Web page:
Green v. Drug Enforcement Administration et al

District of Columbia, dcd-1:2003-cv-02268

MEMORANDUM OPINION accompanying Order of dismissal issued separately this day. Signed by Judge Henry H. Kennedy on 3/29/06.

Interested in this case?

Current View

Full Text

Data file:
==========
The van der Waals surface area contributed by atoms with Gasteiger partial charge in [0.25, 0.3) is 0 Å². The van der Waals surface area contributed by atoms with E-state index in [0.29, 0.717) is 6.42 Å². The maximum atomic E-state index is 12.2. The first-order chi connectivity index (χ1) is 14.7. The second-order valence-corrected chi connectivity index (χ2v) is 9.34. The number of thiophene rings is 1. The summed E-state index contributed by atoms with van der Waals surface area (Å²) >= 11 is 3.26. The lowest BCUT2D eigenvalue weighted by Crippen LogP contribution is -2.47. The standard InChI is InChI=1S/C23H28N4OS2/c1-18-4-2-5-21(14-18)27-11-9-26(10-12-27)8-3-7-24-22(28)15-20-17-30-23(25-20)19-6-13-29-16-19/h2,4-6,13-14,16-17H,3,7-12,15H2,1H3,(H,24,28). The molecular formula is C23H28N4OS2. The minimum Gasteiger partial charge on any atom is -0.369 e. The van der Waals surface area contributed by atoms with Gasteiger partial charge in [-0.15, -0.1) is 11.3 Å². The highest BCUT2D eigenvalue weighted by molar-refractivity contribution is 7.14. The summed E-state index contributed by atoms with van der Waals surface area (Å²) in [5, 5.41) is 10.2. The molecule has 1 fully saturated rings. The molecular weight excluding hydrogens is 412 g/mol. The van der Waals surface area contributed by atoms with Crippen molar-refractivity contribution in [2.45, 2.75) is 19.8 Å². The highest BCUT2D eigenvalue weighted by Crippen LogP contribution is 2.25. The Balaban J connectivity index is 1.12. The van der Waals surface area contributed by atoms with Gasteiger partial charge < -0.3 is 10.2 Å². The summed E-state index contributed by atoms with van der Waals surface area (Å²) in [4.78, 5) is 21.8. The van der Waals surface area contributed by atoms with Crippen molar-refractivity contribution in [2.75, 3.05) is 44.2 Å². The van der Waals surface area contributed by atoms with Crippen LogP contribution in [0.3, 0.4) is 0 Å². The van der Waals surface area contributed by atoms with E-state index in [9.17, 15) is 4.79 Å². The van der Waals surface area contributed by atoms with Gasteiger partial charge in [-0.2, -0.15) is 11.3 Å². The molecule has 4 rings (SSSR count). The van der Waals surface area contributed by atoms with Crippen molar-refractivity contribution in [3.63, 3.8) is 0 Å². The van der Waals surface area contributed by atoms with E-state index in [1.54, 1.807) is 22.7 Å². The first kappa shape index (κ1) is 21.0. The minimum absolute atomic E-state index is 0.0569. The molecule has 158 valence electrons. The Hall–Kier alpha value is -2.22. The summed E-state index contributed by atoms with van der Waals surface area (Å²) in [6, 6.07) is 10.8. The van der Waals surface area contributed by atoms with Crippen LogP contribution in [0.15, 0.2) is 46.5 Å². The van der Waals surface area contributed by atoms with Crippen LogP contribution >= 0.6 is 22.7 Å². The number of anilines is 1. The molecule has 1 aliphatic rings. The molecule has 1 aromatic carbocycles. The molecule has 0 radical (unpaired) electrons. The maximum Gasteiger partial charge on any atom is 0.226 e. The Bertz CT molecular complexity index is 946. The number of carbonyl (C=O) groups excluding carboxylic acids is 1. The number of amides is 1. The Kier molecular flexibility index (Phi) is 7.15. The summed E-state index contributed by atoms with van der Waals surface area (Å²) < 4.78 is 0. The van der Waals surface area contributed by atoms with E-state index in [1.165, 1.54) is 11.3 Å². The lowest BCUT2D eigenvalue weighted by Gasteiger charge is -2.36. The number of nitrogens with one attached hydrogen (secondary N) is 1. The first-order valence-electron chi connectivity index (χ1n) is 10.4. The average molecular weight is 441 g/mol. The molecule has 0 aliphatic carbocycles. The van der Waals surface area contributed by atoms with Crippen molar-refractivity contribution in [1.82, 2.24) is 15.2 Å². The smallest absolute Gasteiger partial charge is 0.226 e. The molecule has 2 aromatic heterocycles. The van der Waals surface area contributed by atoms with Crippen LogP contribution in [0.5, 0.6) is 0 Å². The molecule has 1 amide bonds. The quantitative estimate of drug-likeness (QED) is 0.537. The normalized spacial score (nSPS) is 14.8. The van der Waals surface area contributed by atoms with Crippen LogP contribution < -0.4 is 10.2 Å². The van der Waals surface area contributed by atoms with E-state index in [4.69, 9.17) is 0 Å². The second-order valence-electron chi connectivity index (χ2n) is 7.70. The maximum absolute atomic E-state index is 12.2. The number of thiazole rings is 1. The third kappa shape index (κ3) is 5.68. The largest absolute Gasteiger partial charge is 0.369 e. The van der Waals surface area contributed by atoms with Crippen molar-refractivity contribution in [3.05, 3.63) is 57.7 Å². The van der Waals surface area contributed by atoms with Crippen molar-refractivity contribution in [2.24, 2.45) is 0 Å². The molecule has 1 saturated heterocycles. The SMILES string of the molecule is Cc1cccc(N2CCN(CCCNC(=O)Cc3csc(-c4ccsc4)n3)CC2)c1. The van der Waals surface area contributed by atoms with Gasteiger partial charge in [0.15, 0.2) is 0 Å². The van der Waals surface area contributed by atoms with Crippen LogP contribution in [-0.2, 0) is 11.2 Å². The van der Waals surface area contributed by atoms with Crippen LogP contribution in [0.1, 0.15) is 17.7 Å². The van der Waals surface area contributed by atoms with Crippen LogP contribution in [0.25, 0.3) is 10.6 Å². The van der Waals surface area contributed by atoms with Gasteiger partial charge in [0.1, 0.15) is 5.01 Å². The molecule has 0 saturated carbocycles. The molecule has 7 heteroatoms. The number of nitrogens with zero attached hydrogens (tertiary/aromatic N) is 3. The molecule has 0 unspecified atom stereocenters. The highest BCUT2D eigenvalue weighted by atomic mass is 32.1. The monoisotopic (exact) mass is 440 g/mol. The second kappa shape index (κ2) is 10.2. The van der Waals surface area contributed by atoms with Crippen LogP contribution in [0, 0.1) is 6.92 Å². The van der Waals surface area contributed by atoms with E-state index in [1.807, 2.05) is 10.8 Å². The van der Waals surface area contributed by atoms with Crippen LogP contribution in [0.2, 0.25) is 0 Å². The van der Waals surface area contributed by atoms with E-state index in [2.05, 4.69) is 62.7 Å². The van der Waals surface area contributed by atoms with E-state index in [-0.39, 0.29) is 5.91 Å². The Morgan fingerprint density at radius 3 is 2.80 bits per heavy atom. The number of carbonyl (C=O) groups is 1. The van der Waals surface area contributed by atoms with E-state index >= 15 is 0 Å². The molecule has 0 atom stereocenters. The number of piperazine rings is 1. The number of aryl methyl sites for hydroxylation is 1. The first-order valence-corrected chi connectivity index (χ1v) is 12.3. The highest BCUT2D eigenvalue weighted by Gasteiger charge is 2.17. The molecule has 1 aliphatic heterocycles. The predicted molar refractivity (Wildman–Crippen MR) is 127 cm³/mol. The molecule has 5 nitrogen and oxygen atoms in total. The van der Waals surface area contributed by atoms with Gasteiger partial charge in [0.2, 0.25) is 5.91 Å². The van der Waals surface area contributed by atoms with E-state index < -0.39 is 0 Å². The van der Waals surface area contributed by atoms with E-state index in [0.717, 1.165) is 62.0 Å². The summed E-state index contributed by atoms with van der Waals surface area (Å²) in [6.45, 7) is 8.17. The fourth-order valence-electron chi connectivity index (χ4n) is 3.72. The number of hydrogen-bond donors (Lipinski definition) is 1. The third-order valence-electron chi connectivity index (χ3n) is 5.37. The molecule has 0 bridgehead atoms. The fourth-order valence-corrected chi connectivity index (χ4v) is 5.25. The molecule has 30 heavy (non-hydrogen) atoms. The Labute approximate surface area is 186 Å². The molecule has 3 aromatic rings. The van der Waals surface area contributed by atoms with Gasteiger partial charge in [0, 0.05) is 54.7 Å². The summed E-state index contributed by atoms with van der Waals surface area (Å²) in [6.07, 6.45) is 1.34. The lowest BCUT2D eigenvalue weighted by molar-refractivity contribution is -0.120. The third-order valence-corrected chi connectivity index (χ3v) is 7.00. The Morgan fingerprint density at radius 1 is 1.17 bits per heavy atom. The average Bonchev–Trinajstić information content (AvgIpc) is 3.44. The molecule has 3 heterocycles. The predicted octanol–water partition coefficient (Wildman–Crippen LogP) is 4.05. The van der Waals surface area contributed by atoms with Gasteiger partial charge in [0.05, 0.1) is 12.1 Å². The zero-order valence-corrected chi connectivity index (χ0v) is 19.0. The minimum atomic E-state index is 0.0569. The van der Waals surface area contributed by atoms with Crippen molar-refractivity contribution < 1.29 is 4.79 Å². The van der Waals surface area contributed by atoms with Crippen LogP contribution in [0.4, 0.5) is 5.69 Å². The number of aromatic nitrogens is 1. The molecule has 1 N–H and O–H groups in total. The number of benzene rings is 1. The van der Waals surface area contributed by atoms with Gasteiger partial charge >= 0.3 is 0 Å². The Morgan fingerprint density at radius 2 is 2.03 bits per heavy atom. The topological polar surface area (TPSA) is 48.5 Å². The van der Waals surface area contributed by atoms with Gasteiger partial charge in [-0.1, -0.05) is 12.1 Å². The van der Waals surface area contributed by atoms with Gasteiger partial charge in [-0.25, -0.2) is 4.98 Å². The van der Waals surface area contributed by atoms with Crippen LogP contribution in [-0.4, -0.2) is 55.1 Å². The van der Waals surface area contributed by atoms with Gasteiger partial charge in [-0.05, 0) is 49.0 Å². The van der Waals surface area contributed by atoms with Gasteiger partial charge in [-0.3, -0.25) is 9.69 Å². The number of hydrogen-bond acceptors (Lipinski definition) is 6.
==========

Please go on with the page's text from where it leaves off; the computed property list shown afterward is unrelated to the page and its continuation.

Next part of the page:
UNITED STATES DISTRICT COURT FOR THE DISTRICT OF COLUMBIA HENRY GREEN, Plaintiff, v. Civil Action 03-2268 (HHK) DRUG ENFORCEMENT ADMINISTRATION, et al., Defendants. MEMORANDUM OPINION In this action brought under the Freedom of Information Act ("FOIA"), 5 U.S.C. § 552, plaintiff challenges the responses to his requests for records about himself maintained by the Internal Revenue Service ("IRS") and the following Department of Justice components: the Drug Enforcement Administration ("DEA"), the Federal Bureau of Prisons ("BOP"), the United States Marshals Service ("USMS"), the Executive Office for United States Attorneys ("EOUSA"), the Bureau of Alcohol, Tobacco, Firearms and Explosives ("ATFE"), and the Federal Bureau of Investigation ("FBI"). By Order of September 28, 2005, the Court dismissed the claims against all defendants except the FBI. Presently, before the Court is the FBI's motion for summary judgment. By Order of November 21, 2005, plaintiff was advised about his obligation to respond to the FBI's motion by December 30, 2005. Plaintiff has not filed a response or sought additional time to do so. The Court will proceed on the motion before it. In determining a motion for summary judgment, "the court may assume that facts identified by the moving party in its statement of material facts are admitted, unless such a fact is controverted in a statement of genuine issues filed in opposition to the motion." Local Civil Rule 7(h). The Court therefore treats the FBI's factual assertions as admitted. Summary judgment is appropriate when there is "no genuine issue as to any material fact and [] the moving party is entitled to judgment as a matter of law." Fed. R. Civ. P. 56(c). In a FOIA action, the Court may award summary judgment solely on the information provided in affidavits or declarations that describe "the justifications for nondisclosure with reasonably specific detail, demonstrate that the information withheld logically falls within the claimed exemption, and are not controverted by either contrary evidence in the record nor by evidence of agency bad faith." Military Audit Project v. Casey, 656 F.2d 724, 738 (D.C. Cir. 1981); see also Vaughn v. Rosen, 484 F.2d 820, 826 (D.C. Cir. 1973), cert. denied, 415 U.S. 977 (1974). It is undisputed that the FBI released 118 pages of responsive records to plaintiff by letter dated November 17, 2004, and assessed a fee to cover duplication costs "for the remainder of the release." Defendant's Statement of Material Facts Not in Genuine Dispute ¶ ii. It is also undisputed that plaintiff did not exhaust his administrative remedies by paying the assessed fee. Id. ¶¶ iii-iv. The payment or waiver of assessed fees or an administrative appeal from the denial of a fee waiver request is a condition precedent to filing a FOIA claim in the district court. Oglesby v. U.S. Dep't of Army, 920 F.2d 57, 65-67 (D.C. Cir. 1990); Trueblood v. U.S. Department of Treasury, I.R.S., 943 F. Supp. 64, 68 (D.D.C. 1996) (citing Pollack v. Department of Justice, 49 F.3d 115, 120 (4th Cir.), cert. denied, 518 U.S. 1032 (1995)); see also accord Judicial Watch, Inc. v. F.B.I., 190 F. Supp.2d 29, 33 (D.D.C. 2002). In the absence of any evidence of plaintiff's exhaustion of administrative remedies, the FBI is entitled to judgment as a matter of law. A separate Order dismissing the case accompanies this Memorandum Opinion. __________s/s____________ Henry H. Kennedy, Jr. Date: March 29, 2006 United States District Judge 2